Neurochem announces the launch of North American Phase III clinical trial on Alzhemed™ for the treatment of Alzheimer's Disease.
- Neurochem Inc. (NASDAQ: NRMX; TSX: NRM) announced today that it has launched its North American Phase III clinical trial on Alzhemed™, following an investigators' meeting attended by more than 200 clinicians and clinical monitors held in Montreal from June 18 to June 20, 2004. Alzhemed™ is the Company's investigational product candidate for the treatment of Alzheimer's Disease (AD). The trial will be conducted by 50 U.S. and 20 Canadian clinical centers across North America.
The multi-center, randomized, double-blind, placebo-controlled and parallel design North American Phase III clinical trial will investigate the safety and efficacy of Alzhemed™ for the treatment of AD in approximately 950 mild-to-moderate patients. The patients will be randomized to receive either placebo or one of two different dose levels of Alzhemed™ for a period of 18 months. The Company anticipates launching its Alzhemed™ European Phase III clinical trial early in 2005.
"We are on schedule for the launch of our Phase III clinical trial program on Alzhemed™," said Dr. Francesco Bellini, Chairman and CEO of Neurochem. "We are encouraged by the interest shown by the medical community in this Phase III trial and by the attendance at the investigators meeting by clinicians from all 70 sites to ensure that the trial protocol is well harmonized throughout all of North America. The results of our Phase II clinical trial and our on-going open-label Phase II extension study appear to indicate that Alzhemed™ addresses not only the symptoms, but also has the potential to affect the progression of the disease, especially in mild AD patients," he added.
Alzhemed™ is an orally administered, small organic molecule that has been specifically designed to modify the course of AD by binding to amyloid ß (Aß) protein and keeping it in a non-fibrillar form. As part of a "disease modifying" class of product candidates, Alzhemed™ is expected to act at two levels: in preventing and stopping the formation and deposit of amyloid fibrils in the brain and in inhibiting the inflammatory response associated with amyloid build-up in AD.
"The most promising target in AD therapeutics is the amyloid peptide," said Dr. Paul Aisen, Alzhemed™ principal investigator for the U.S. clinical sites and Professor of Neurology and Medicine, and Director, Memory Disorders Program, at Georgetown University Medical Center in Washington, D.C. "This investigational product candidate has been shown in preclinical development to target the amyloid peptide. Neurochem's Phase II study demonstrated that Alzhemed™ is well tolerated in individuals with AD. Furthermore, the majority of patients receiving Alzhemed™ for a very long period in the open-label extension study, that is, for up to 16 months, have shown stable cognitive function tests, especially in the mild population."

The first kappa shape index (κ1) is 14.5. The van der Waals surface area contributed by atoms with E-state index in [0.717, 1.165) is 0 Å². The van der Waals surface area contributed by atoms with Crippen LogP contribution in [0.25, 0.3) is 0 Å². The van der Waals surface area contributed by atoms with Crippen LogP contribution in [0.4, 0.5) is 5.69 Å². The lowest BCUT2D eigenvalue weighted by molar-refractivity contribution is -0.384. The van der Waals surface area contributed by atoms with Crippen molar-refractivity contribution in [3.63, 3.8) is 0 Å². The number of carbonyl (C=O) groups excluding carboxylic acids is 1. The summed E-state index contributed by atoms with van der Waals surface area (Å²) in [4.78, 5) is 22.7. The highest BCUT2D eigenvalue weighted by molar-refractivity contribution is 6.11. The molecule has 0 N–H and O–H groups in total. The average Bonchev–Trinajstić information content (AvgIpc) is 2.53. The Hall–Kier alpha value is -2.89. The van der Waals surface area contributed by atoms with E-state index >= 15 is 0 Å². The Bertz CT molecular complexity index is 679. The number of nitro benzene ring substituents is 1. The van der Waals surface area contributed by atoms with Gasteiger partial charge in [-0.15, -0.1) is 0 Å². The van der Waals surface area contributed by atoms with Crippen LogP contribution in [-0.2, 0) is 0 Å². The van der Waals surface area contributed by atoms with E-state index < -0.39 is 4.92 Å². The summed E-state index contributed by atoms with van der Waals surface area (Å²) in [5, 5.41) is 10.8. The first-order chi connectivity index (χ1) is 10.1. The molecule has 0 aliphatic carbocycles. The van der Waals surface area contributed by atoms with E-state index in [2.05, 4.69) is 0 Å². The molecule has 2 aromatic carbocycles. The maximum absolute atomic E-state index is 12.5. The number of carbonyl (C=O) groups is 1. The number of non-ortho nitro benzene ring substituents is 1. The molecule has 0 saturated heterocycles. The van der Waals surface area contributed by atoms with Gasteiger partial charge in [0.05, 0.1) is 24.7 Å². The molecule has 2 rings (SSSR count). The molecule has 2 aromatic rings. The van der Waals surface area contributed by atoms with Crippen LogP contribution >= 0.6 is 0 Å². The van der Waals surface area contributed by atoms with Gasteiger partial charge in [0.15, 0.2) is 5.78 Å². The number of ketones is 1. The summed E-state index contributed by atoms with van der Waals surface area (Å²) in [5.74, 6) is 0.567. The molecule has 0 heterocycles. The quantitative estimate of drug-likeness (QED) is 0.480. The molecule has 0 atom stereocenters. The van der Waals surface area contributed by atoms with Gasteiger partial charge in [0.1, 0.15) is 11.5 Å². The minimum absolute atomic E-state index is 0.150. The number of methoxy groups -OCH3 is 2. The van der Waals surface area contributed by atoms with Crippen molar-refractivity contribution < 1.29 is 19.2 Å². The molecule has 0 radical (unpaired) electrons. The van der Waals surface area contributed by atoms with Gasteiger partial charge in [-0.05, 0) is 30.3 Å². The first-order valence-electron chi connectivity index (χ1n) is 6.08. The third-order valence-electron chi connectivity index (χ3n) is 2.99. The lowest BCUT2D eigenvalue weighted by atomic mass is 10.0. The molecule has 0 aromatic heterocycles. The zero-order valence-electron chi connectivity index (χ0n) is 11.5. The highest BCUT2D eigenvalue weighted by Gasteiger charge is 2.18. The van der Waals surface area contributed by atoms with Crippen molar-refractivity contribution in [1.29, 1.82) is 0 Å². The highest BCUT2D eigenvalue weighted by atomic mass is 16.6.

Results of the Phase II trial demonstrated that there were no apparent safety findings of concern in patients treated with Alzhemed™ and that the investigational product candidate was well tolerated in individuals with mild-to-moderate AD. Furthermore, Alzhemed™ was detected in the cerebrospinal fluid of the patients, suggesting its ability to cross the blood-brain-barrier and its potential to act on amyloid, the underlying pathology of AD. The patients with the greatest decrease of amyloid protein, as measured by immunoassays, were on Alzhemed™ and the majority of mild AD patients on the highest dose showed stable or improved results on cognitive function tests even after 16 months of follow-up.
"Neurochem's study on Alzhemed™ could offer new hope for the thousands of people afflicted with Alzheimer's disease", said Dr. Serge Gauthier, Alzhemed™ principal investigator for the Canadian sites and Professor of Neurology and Neurosurgery, Psychiatry, Medicine and Associate Member of Pharmacology and Therapeutics at McGill University in Montreal, Canada. "The outcome measures during treatment with Alzhemed™ will accurately evaluate the daily life of participants and their families, as well as the biological changes associated with the disease."
I'm still looking around to find some more, updated information.
I'd like to really get this community active. I really want to encourage everyone to share stories, pictures, art, anything. (Keeping to the topic of Alzheimer's, or loved ones suffering with Alzheimer's, please.)
The difficulty with support groups is the overwhelming pessimism (and unfortunately, more often than not--justified
pessimism). Right now, there is no cure for Alzheimer's. There are some drugs that can cause temporary relief, but for people suffering from late stages of Alzheimer's, there is really nothing that can be done. But Alzheimer's doesn't just effect the person suffering--it effects their entire family.
For people currently suffering with Alzheimer's, we have to remember those clear days, where your loved one is lucid and almost seems normal, or well. Cling to those days, and make them something wonderful.
For people who have dealt with Alzheimer's, who's loved ones have passed on, remember the days before Alzheimer's, before the dazed looks and struggle to remember insignificant things.
Again, I'd like to really encourage everyone to share stories, pictures, art, whatever.